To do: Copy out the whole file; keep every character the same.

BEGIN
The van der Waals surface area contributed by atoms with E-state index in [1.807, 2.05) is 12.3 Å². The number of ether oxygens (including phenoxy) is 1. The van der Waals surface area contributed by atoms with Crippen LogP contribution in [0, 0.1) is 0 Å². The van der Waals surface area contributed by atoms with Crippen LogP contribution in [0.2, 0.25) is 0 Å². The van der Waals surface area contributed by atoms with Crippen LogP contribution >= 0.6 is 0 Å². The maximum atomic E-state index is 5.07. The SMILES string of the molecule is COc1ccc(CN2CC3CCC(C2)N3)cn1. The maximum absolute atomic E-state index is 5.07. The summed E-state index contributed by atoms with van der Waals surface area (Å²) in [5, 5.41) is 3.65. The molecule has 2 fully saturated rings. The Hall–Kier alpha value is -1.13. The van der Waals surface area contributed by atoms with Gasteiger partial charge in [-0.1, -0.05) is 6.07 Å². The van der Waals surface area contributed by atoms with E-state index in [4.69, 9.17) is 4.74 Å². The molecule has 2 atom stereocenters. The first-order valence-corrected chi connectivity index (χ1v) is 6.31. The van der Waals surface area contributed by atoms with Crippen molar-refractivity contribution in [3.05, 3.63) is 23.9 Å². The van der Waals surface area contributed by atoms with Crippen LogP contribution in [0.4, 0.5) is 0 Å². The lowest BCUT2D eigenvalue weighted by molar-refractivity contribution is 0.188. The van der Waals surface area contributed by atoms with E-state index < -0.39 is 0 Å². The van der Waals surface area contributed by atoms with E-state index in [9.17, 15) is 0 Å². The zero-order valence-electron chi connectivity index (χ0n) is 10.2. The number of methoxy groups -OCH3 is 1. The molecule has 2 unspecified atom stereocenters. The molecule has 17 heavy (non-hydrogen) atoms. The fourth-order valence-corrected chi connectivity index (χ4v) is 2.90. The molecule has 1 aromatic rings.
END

The van der Waals surface area contributed by atoms with E-state index in [1.807, 2.05) is 12.3 Å². The number of ether oxygens (including phenoxy) is 1. The van der Waals surface area contributed by atoms with Crippen LogP contribution in [0, 0.1) is 0 Å². The van der Waals surface area contributed by atoms with Crippen LogP contribution in [0.2, 0.25) is 0 Å². The van der Waals surface area contributed by atoms with Crippen LogP contribution >= 0.6 is 0 Å². The maximum atomic E-state index is 5.07. The SMILES string of the molecule is COc1ccc(CN2CC3CCC(C2)N3)cn1. The maximum absolute atomic E-state index is 5.07. The summed E-state index contributed by atoms with van der Waals surface area (Å²) in [5, 5.41) is 3.65. The molecule has 2 fully saturated rings. The Hall–Kier alpha value is -1.13. The van der Waals surface area contributed by atoms with Gasteiger partial charge in [-0.1, -0.05) is 6.07 Å². The van der Waals surface area contributed by atoms with E-state index in [4.69, 9.17) is 4.74 Å². The molecule has 2 atom stereocenters. The first-order valence-corrected chi connectivity index (χ1v) is 6.31. The van der Waals surface area contributed by atoms with Crippen molar-refractivity contribution in [3.05, 3.63) is 23.9 Å². The van der Waals surface area contributed by atoms with Crippen LogP contribution in [0.4, 0.5) is 0 Å². The lowest BCUT2D eigenvalue weighted by molar-refractivity contribution is 0.188. The van der Waals surface area contributed by atoms with E-state index < -0.39 is 0 Å². The van der Waals surface area contributed by atoms with E-state index in [9.17, 15) is 0 Å². The zero-order valence-electron chi connectivity index (χ0n) is 10.2. The number of methoxy groups -OCH3 is 1. The molecule has 2 unspecified atom stereocenters. The molecule has 17 heavy (non-hydrogen) atoms. The fourth-order valence-corrected chi connectivity index (χ4v) is 2.90. The molecule has 1 aromatic rings.